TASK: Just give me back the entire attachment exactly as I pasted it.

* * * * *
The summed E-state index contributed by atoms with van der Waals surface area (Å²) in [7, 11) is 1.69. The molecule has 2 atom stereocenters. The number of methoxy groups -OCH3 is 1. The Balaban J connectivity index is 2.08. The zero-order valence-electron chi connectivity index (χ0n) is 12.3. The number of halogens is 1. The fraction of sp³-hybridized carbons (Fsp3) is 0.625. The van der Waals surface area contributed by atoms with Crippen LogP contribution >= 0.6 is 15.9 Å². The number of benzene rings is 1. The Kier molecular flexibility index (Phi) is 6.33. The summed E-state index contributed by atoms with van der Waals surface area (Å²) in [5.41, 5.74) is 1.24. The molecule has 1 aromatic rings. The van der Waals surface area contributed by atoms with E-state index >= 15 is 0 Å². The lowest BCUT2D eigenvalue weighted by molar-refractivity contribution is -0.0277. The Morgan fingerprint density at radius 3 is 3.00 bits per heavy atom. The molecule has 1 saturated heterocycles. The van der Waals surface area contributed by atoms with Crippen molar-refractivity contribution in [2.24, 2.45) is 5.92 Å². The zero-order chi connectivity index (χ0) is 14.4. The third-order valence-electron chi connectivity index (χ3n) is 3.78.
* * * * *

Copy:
The summed E-state index contributed by atoms with van der Waals surface area (Å²) in [7, 11) is 1.69. The molecule has 2 atom stereocenters. The number of methoxy groups -OCH3 is 1. The Balaban J connectivity index is 2.08. The zero-order valence-electron chi connectivity index (χ0n) is 12.3. The number of halogens is 1. The fraction of sp³-hybridized carbons (Fsp3) is 0.625. The van der Waals surface area contributed by atoms with Crippen LogP contribution >= 0.6 is 15.9 Å². The number of benzene rings is 1. The Kier molecular flexibility index (Phi) is 6.33. The summed E-state index contributed by atoms with van der Waals surface area (Å²) in [5.41, 5.74) is 1.24. The molecule has 1 aromatic rings. The van der Waals surface area contributed by atoms with E-state index >= 15 is 0 Å². The lowest BCUT2D eigenvalue weighted by molar-refractivity contribution is -0.0277. The Morgan fingerprint density at radius 3 is 3.00 bits per heavy atom. The molecule has 1 saturated heterocycles. The van der Waals surface area contributed by atoms with Crippen molar-refractivity contribution in [2.24, 2.45) is 5.92 Å². The zero-order chi connectivity index (χ0) is 14.4. The third-order valence-electron chi connectivity index (χ3n) is 3.78.